Guild Wars 2 does not have the best voice acting. It doesn't have the greatest writing. Many gamers have criticized its strange, Mortal Kombat-like cutscenes, which the devs then cut in favor of chat bubbles so small that you might miss key story components while fighting, spacing out, or just not looking at that part of your screen. However, the game does one aspect of writing and development very well, and that's what I'd like to focus on today--the random enemies you fight out in the world enhance the world and its narrative arc.
Tyria's undead have a very specific set of call-outs when they engage with you, and when they die. (And props to the writing team for including male and female undead, something that many games neglect).
"More, come here!"
"Here! Over here!"
Even without me telling you the details of the story, you get the sense that Tyria's undead speak to the dual instincts of their situation: these were once people who have been raised by unholy powers, and yet, at the same time, they're enemies of living creatures and they want to survive themselves. The first set of lines describes the excitement of finding the enemy, and a human-like desire for other people. The second imparts the tragedy and ambivalence of the end of their existence, which comes long after their existences should have ended.
Likewise, the GW2 voice actors do a good job of sounding serious and not cartoon-y with these lines. My heart hurt the first time, and even subsequent times, that I heard "the light...fades," despite the fact that my achievements tell me I've killed over a thousand undead thus far.
Another case which illustrates this thoughtfulness is the harpy race. Although their call-outs go deeper into the 'cartoon-y' realm, there's something fun about mimicking the way a harpy calls, "Flock to meeeeeeeee!" when you engage it in a fight. Their characteristic death line, "Matriarch take you!" imparts key information about their race, as does the engage line "Die, groundlings!" It's these details that make a game unique, and keep players immersed in the world.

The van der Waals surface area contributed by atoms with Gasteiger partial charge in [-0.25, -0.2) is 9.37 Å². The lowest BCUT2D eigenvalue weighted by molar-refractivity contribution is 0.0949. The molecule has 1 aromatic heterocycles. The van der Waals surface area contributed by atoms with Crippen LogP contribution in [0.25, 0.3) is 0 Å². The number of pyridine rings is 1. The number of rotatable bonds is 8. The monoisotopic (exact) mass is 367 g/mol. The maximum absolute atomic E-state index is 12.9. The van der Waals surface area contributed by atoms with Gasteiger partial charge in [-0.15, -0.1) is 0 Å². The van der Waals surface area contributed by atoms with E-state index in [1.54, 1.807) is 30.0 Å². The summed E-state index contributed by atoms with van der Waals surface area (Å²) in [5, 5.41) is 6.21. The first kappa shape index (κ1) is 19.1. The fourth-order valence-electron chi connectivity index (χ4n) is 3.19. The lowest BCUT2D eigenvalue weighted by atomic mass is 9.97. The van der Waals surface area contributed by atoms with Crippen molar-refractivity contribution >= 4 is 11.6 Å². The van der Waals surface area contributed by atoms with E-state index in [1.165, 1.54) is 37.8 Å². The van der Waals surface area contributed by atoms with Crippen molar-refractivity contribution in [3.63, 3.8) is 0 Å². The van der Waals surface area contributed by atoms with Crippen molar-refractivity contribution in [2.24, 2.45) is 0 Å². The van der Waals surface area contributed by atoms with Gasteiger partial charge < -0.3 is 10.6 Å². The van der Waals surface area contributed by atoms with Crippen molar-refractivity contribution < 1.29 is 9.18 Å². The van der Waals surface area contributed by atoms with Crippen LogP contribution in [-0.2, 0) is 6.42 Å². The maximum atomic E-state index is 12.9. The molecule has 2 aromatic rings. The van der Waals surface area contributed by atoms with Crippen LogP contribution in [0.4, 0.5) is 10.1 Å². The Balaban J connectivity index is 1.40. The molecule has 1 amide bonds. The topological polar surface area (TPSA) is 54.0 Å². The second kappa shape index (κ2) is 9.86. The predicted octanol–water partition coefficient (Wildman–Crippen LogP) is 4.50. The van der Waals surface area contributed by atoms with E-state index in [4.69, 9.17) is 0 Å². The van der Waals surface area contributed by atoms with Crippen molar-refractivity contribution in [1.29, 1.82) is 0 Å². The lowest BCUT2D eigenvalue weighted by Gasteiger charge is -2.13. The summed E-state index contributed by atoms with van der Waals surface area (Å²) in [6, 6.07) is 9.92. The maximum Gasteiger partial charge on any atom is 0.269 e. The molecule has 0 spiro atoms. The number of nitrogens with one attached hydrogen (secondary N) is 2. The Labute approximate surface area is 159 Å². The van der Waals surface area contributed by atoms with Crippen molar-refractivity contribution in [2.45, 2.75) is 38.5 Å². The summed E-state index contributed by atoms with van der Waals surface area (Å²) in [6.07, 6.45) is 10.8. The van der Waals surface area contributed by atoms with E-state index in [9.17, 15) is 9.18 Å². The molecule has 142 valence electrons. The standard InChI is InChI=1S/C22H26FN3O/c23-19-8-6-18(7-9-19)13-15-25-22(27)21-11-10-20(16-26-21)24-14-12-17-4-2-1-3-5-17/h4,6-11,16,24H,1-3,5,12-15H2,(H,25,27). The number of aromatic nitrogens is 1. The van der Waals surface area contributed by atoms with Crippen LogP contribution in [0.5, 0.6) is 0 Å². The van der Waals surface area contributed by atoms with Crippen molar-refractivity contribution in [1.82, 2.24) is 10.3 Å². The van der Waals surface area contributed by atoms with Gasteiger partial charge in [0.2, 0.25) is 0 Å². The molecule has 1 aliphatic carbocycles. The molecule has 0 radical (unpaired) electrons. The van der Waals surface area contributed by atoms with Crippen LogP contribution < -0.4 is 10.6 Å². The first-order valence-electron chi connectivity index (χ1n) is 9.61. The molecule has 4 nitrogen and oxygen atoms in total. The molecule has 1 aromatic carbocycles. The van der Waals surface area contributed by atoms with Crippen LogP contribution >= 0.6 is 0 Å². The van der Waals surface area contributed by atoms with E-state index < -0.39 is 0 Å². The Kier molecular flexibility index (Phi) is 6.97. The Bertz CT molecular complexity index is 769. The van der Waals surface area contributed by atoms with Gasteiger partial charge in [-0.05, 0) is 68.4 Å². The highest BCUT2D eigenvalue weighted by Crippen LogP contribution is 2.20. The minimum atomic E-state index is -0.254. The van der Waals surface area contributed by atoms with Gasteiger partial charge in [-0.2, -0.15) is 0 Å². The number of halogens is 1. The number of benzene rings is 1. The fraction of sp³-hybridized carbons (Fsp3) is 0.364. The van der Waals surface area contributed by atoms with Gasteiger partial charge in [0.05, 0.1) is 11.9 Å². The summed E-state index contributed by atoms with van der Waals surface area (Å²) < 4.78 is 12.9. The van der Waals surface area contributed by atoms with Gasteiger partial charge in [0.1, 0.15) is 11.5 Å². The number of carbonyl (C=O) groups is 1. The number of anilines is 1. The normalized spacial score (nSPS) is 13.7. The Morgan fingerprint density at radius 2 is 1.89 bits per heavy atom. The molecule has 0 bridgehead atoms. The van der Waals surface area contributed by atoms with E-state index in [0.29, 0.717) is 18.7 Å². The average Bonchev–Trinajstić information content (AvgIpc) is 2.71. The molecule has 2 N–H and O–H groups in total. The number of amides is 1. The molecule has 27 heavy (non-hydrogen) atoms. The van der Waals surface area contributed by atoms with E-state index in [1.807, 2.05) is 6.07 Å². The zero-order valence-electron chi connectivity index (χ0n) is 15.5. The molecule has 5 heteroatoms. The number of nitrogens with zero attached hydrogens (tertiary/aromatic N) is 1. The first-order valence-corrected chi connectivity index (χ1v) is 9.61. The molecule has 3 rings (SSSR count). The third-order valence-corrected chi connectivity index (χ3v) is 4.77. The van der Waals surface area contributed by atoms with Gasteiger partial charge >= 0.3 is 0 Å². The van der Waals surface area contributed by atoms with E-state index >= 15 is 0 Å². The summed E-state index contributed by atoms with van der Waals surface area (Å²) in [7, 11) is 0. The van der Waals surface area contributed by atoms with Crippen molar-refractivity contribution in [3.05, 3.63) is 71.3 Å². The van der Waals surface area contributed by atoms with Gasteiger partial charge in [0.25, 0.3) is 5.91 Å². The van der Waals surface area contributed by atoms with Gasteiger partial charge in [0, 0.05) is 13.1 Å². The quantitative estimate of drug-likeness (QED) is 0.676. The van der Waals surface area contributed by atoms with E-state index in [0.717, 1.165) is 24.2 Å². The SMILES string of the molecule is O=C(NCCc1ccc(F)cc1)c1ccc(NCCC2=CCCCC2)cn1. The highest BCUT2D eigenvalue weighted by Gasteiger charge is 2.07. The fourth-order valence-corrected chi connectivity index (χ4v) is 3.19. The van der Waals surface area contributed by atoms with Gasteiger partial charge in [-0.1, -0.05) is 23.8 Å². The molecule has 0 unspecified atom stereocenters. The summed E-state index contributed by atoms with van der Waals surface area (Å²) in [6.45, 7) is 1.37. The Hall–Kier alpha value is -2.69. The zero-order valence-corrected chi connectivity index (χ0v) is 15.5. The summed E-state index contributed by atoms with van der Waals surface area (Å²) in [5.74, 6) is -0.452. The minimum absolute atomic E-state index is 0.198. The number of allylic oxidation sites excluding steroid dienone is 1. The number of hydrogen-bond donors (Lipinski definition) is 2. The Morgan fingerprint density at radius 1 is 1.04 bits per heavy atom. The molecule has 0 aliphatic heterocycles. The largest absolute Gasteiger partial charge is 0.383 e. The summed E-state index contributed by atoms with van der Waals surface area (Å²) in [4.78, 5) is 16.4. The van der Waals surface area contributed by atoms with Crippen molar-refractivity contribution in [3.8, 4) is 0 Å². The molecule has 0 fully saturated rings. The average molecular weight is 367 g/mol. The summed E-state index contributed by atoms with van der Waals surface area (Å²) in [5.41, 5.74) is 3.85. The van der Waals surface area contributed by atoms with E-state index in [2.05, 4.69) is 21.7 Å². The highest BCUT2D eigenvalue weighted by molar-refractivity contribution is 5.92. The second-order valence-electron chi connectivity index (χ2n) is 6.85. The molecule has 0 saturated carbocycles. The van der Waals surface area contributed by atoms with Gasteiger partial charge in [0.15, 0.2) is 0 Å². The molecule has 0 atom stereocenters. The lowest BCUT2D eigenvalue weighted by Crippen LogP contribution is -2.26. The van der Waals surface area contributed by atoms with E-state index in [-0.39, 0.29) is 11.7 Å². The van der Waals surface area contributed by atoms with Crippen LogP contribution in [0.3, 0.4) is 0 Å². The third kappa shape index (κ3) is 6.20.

I have a lot of alts. I started the game intending to main my elementalist and play a guardian as well. Somewhere along the line--possibly during Caudecus Manor wipes--I swapped to levelling my guardian first. Both of them are now 80. Before I bought the expansion, I spent $10 on a character slot because I also wanted a mesmer, and possibly an open slot if mesmer wasn't to my liking. I was already planning out what might benefit the guild and what might interest me the most, and having only two character slots seemed a bit too restrictive.
After I bought the expansion, a decision that I made roughly five days after installing Guild Wars 2, I rolled a revenant, a necromancer, and an engineer. Warrior and thief simply did not look as interesting to me since I generally hate "hit it very hard" classes or "stealth around, be sneaky" classes in any game (and, on the flip side, elementalist and guardian are very me). Finally, because of raid comp and guild comp foibles that resulted in 75% of our players maining eles, I bought a character slot for a druid healer. I didn't want to delete anyone, and I also knew that, as GM and as a human being who likes to analyze video games, it was important for me to have every class eventually. I had planned to save thief and warrior for a long time down the road, but, thanks to a desire to parse as a warrior via GW2DPS, I bought an eighth slot for one.